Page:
It was early in Atlanta, the city just making its first stirrings of activity. The morning sun had not yet begun its slow ascent over the horizon. The clock struck 6, and the alarm sounded.
It may has well not have. Dennis Schröder, his body trained to a strict daily schedule, had already awoken the split second before the alarm went off. He climbed out of bed and into his clothes for the day, labeled “Samstag” in his dresser. He liked order in his life, and having his fashion choices planned out months in advance soothed this need.
He continued his morning regimen, the timing of which was perfected to an art. He knew how long the coffee took to percolate. He had calculated exactly when to start the toast so that it would be ready precisely as the coffee finished. Not a second was wasted. Arranged much in the manner of his wardrobe, he had an assortment of jams and maramaldes sorted by the day of the week. This was the one daily deviation he allowed himself; any more and he started to feel uneasy.
It was game day. He didn’t like these days as much, but at least it was a home game. He drove to the practice facility, going by his usual route as always, and parked in the spot marked “Schroeder”. He had endeavored for them to change the signage to reflect the correct spelling of his name; his requests had fallen on deaf, or merely lazy, ears. The discrepancy annoyed him.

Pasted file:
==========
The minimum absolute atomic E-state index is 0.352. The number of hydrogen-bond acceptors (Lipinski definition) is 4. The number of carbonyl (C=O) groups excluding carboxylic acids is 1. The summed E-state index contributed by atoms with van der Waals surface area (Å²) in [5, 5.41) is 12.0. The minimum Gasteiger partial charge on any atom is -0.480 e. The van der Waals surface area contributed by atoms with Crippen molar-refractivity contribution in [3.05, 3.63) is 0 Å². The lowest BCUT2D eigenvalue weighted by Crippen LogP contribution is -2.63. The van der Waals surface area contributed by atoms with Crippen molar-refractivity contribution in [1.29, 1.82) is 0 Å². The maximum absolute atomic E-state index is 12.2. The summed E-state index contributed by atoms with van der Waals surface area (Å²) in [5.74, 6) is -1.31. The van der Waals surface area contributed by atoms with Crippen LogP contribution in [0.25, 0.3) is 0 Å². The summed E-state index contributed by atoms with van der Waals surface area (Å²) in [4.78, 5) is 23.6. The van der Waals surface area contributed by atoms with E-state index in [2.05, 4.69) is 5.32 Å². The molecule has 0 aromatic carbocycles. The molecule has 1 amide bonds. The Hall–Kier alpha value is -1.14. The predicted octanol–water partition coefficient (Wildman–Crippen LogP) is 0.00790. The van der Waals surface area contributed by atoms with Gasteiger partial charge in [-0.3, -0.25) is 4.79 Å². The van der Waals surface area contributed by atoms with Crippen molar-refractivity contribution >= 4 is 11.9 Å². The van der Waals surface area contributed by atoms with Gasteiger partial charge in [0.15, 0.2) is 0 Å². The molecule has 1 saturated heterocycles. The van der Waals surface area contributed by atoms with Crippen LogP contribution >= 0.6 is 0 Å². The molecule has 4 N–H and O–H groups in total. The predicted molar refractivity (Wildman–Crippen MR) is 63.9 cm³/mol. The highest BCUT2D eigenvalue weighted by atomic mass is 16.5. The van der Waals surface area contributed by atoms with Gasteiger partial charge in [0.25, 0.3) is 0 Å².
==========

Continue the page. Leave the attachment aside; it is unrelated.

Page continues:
He walked in to the practice gym. It was still early, and no one else had arrived. This was good; he didn’t like others observing his routines.
He started with three-pointers. He had to make 10 consecutive from 5 points around the arc, all swishes. If he detected even the slightest redirection from the rim, he started over. It has to be perfect. Absolutely had to be perfect.
Given the exceedingly high standards he applied to himself, it was no surprise that he progressed very slowly through the drill. Just as he was about to swish the last one, Anthony Davis walked in. “Hey Dennis!”
The noise startled Schröder badly, sending the shot careening off the backboard. He turned and faced Davis.
“That was my last one, Anthony! Now I have to start again.”
“Oh, sorry man, were you doing that three-point shooting thingy of yours? I don’t see why it matters if you miss the last one. Are you autistic or something?”
Dennis was rankled. “Not autistic, Anthony. German.”